>
              >
              >
              >
              >
              > --- In PPLetterpress@yahoogroups.com, speedgray@ wrote:
              > >
              > > In my shop at home I have a Miehle Vertical, a Windmill, two C-4
              > > Intertypes, two Ludlow machines, a 10x15 C&P and a 14 x 22 C&P, plus two Challenge
              > > 23" cutters. All accumulated over the past seven years or so. I moved all of
              > > this equipment myself. All you need is a pallet jack and a heavy duty
              > > utility trailer. Plus, moving equipment (rigging) is a pleasurable activity if
              > > done safely.
              > >
              > > Speed Gray
              > > Grad rapids, MI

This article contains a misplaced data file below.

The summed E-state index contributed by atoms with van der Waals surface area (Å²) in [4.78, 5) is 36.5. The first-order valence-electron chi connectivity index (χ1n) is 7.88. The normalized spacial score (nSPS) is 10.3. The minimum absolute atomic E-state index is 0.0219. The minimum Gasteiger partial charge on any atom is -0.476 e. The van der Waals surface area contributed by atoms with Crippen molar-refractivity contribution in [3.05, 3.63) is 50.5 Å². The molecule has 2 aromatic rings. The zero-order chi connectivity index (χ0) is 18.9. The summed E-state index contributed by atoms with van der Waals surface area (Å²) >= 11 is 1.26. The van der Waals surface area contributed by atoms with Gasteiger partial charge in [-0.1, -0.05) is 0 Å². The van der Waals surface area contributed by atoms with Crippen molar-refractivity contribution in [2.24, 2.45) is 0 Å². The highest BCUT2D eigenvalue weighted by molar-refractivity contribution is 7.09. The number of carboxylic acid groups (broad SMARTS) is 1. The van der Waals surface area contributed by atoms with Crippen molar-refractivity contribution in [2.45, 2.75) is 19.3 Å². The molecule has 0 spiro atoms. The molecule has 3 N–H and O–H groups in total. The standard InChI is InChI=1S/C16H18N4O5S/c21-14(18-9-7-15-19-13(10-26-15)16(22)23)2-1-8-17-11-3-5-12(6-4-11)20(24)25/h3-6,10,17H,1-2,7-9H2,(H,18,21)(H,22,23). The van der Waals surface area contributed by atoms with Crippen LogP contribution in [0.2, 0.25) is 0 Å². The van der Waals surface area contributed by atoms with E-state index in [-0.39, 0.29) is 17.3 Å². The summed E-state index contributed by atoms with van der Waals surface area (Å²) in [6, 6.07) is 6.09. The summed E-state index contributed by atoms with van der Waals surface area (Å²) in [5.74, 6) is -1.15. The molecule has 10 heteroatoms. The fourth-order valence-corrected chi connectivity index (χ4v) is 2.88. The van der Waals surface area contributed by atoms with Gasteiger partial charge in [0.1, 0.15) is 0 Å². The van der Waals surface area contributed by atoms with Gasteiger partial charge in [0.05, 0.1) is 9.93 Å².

> >
              > >
              > > In a message dated 11/4/2009 4:42:01 P.M. Eastern Standard Time,
              > > peterf@ writes:
              > >
              > >
              > >
              > >
              > >
              > > On 4 Nov 2009, at 3:37 PM, Harold Kyle wrote:
              > >
              > > > The best you can do is remove the flywheel, which will then allow
              > > > you to
              > > > remove the "table" on the front which holds the paper feed and
              > > > delivery
              > > > sections. These parts are not exactly easy to remove but they are
              > > > possible.
              > > > You're still left with two very heavy castings which are not
              > > > suitable for